Building the perfect dog

Source: Erin Vey

A dog who has the “ideal” temperament.

Is there such a thing? I doubt it. Dogs, like people, have distinct personalities and like people, dogs don’t always behave like angels. But I think there is truth in the notion that dogs possess naturally distinct temperaments. I’ve met dogs who, despite their difficult circumstances, were overwhelmingly joyful. I have also met dogs who seem inherently grumpy, the equivalent of a canine Mr. Scrooge. I also know that breed is not destiny or prophecy. Background does not always require the same outcome. Every dog is different.

I know all of this, but lately I’ve been thinking about the qualities that are important to me to have in a future dog. I know this is an unrealistic exercise, but it is helpful for me to think about the things I really want in a dog. I also know that most of the things I list below cannot be controlled or, alternately, can be trained into a dog. This is just my detached-from-reality future dog wish list.

So. If I could build my dream dog, these are the qualities that would be most important to me, ranked in order of most important to least important:

  1. A happy, playful personality.
  2. Patient and kind toward people, children, and other dogs.
  3. Intelligent and highly trainable.
  4. Fundamentally calm (meaning he or she is willing and able to achieve a resting state!).
  5. Not excessively vocal.
  6. Athletic, always up for a romp in the woods.
  7. Longer coat.
  8. Medium to large size (50 to 100 lbs.).
  9. Ideally from the herding group (in the future, though, I want to adopt a greyhound).

The rest, I think, will work itself out. Specifically, I want to avoid dogs that exhibit: Excessive solemness, short tempers toward people and other animals, little to no interest in people, hyperactivity, and shyness. Too much to ask for? Probably. I know my already beloved future dog will have problems. I know this. I’m just dreaming on the sunny side of the clouds today…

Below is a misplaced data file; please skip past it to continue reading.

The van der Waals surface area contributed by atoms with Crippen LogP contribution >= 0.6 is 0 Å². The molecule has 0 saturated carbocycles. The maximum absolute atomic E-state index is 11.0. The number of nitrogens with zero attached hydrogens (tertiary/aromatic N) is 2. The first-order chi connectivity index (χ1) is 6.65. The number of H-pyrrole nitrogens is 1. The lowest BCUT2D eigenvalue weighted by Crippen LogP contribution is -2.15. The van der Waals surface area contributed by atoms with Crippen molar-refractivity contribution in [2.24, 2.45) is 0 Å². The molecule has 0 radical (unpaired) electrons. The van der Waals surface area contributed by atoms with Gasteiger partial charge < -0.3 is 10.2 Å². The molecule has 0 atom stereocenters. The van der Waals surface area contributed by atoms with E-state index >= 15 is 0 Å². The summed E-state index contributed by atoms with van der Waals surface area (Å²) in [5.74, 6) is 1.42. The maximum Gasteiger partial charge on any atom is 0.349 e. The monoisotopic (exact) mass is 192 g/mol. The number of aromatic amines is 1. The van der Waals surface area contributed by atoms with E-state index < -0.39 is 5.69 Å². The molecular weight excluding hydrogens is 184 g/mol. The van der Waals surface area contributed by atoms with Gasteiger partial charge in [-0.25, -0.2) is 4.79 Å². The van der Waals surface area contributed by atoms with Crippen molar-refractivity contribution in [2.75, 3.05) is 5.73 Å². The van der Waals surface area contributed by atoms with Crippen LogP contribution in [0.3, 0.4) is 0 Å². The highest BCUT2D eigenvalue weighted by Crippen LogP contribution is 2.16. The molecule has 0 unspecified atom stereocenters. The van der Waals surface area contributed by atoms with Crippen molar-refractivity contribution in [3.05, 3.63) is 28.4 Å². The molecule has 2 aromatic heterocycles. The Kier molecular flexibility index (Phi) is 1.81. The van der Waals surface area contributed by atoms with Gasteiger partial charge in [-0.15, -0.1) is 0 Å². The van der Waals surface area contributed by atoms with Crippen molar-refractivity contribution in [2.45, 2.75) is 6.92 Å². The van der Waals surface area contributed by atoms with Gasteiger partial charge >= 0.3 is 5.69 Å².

What quality or trait do you think is most important in a dog? What kind of temperament does your dog have?

Breed Love: Standard poodle

I will clean your face now
Standard poodles on the beach. Source: Flickr

In my family, poodles got a bad reputation–for no fault of their own. My dad liked to talk trash about poodles, judging them to be frilly, sissy dogs who weren’t “real dogs.” For the most part, I confess that I agreed with him. My primary interaction with poodles were of the toy and miniature varieties, which I found to be yippy, demanding, and a little bit gross. But then I met a few standard poodles and my mind started to change about poodles.

Standard poodles, while preserving that pretty poodle appearance, are accomplished canine athletes, guide dogs, and obedience ring champions. Plus, they’re almost hypoallergenic! What’s not to love?

Mother's Day
Standard poodles in black and white. Source: Flickr, user ddlou

I find myself taken with these attractive and highly recognizable dogs. You have to admit that they’re adorable. And loyal and super-smart and athletic. My lack of exposure to standard poodles keeps them from ranking in my top five breeds, but if an opportunity ever presented itself, I would be more than happy to welcome a standard poodle into my home.

Standard poodle links: